Race for open Calif. seat heats up early over nuclear power
Originally published by Environment & Energy Daily.
(Thursday, July 14, 2011)
Colin Sullivan, E&E reporter
Nuclear activist and author Norman Solomon has a simple plan for beating California Assemblyman Jared Huffman in the Democratic primary to succeed Rep. Lynn Woolsey (D) for the state's 6th District: Run to the left of him.
Huffman, a three-term assemblyman, has been pegged by political experts as the early odds-on favorite to follow Woolsey in a district likely to be redrawn by a state panel before the 2012 election cycle (E&E Daily, July 6). But Solomon is questioning Huffman's progressive credentials in a region of the country, just north of San Francisco over the Golden Gate Bridge, that may qualify as the most liberal in the nation.
To Solomon, Huffman's lifetime 100 percent score from the California League of Conservation Voters for votes in the Assembly doesn't stack up because of his positions on a cap-and-trade market for carbon, nuclear power, water infrastructure, desalination and smart meters.
On each topic, Solomon is trying to separate himself from Huffman and others in the field -- including Marin County Board of Supervisors chief Susan Adams -- by tacking to the hard left on environmental issues. Solomon says he is trying to make the campaign about the issues and feels his positions resonate more closely with historically crunchy voters in Marin, Sonoma and Humboldt counties.
"I'm the only candidate taking strong progressive positions on energy and the environment," said Solomon, as he argued for an abolition of nuclear energy, opposing "cap and charade," rethinking smart meters until more studies are complete and halting a local desalination plant that could hurt marine life.
In an extensive interview, Solomon also insisted his record is more in line with Woolsey's, the co-chairwoman of the Congressional Progressive Caucus and one of the more prominent anti-war politicians in the United States. Solomon co-wrote a book on atomic radiation published in 1982, for instance, and feels an immediate ban on nuclear power in California to mirror Germany's policy shift is consistent with the views of Northern California voters.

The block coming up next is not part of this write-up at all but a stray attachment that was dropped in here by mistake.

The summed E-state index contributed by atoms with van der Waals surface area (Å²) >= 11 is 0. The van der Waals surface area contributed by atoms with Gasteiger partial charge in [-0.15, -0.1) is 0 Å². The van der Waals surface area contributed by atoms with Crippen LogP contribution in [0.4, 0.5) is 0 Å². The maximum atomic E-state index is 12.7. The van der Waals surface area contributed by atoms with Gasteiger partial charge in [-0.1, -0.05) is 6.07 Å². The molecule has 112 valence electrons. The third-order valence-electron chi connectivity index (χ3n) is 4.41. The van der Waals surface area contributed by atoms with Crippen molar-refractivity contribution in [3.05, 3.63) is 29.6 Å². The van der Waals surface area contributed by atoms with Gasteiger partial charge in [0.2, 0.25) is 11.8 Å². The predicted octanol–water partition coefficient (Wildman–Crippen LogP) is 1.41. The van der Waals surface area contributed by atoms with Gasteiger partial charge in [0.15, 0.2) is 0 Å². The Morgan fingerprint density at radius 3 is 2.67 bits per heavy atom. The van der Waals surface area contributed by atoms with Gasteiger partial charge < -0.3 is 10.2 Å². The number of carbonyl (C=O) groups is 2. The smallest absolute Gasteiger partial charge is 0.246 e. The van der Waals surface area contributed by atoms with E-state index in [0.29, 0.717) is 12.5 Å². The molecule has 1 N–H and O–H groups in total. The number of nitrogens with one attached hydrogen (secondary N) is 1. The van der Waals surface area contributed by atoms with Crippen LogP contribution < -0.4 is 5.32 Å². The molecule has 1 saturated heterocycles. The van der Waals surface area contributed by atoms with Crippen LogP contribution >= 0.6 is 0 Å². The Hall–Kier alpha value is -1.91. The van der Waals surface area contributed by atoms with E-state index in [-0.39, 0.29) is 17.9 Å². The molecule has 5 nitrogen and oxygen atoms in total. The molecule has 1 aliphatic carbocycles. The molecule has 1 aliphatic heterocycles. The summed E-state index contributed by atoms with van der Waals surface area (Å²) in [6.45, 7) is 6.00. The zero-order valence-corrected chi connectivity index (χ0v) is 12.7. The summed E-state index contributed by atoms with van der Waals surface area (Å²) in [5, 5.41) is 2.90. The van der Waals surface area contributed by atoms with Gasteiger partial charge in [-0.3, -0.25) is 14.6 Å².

"I've thrown down the gauntlet on the nuclear power issue," he said, pointing to a recent full-page ad his campaign purchased in the Pacific Sun that taunts Huffman on the issue and to an editorial in the Marin Independent Journal that calls for a nuclear freeze in the wake of Japan's Fukushima meltdown.
Solomon adds that he would take his brand of activism to Washington, where he feels the Energy Department and Nuclear Regulatory Commission have been "nuclear friendly" for decades. As for whether Huffman is a "shoo-in" to win the district, however it is drawn, Solomon calls that "the conventional wisdom from D.C. and Sacramento," where he says politicians are too cozy with the nuclear power industry and other energy sectors in the wake of Fukushima and the BP PLC oil spill in the Gulf of Mexico.
"I'm ready to take on these regulatory failures from the administration," he said.
Tacking from 'pale green' to a deeper shade
Asked if he is a radical, Solomon called the question a "key point" to be vetted in the Democratic primary, noting that Woolsey -- a tried-and-true Yellow Dog Democrat -- won re-election in her district "time after time" by big margins.
He also pointed to the $100,000 his campaign has raised early in the cycle, which was followed, according to Solomon, by $11,000 in online donations from 133 individual voters the day after Woolsey announced her retirement in June. That matches the $100,000 Huffman has raised so far, in a district that will likely cost at least $1 million to win.
Solomon's strategy is to replicate the campaigns of President Obama and former Vermont Gov. Howard Dean (D), who financed their efforts with small, repeat donations from many individual donors.
"We're on the ground, we're raising money, we're doing door to door," he said.
As for Huffman, who so far has declined to talk more extensively about the issues but has been widely praised by environmental groups, Solomon believes his opponent's "enabling" position on nuclear power and prominent role in helping get an $11 billion water bond passed in 2009 could come back to haunt him.
"The difference is between deep green and pale green," he said. "It's a different stripe of environmentalism."
Click here to see Solomon's full page ad in the Pacific Sun on nuclear energy.
http://www.eenews.net/EEDaily/2011/07/14/archive/13 (Subscription only)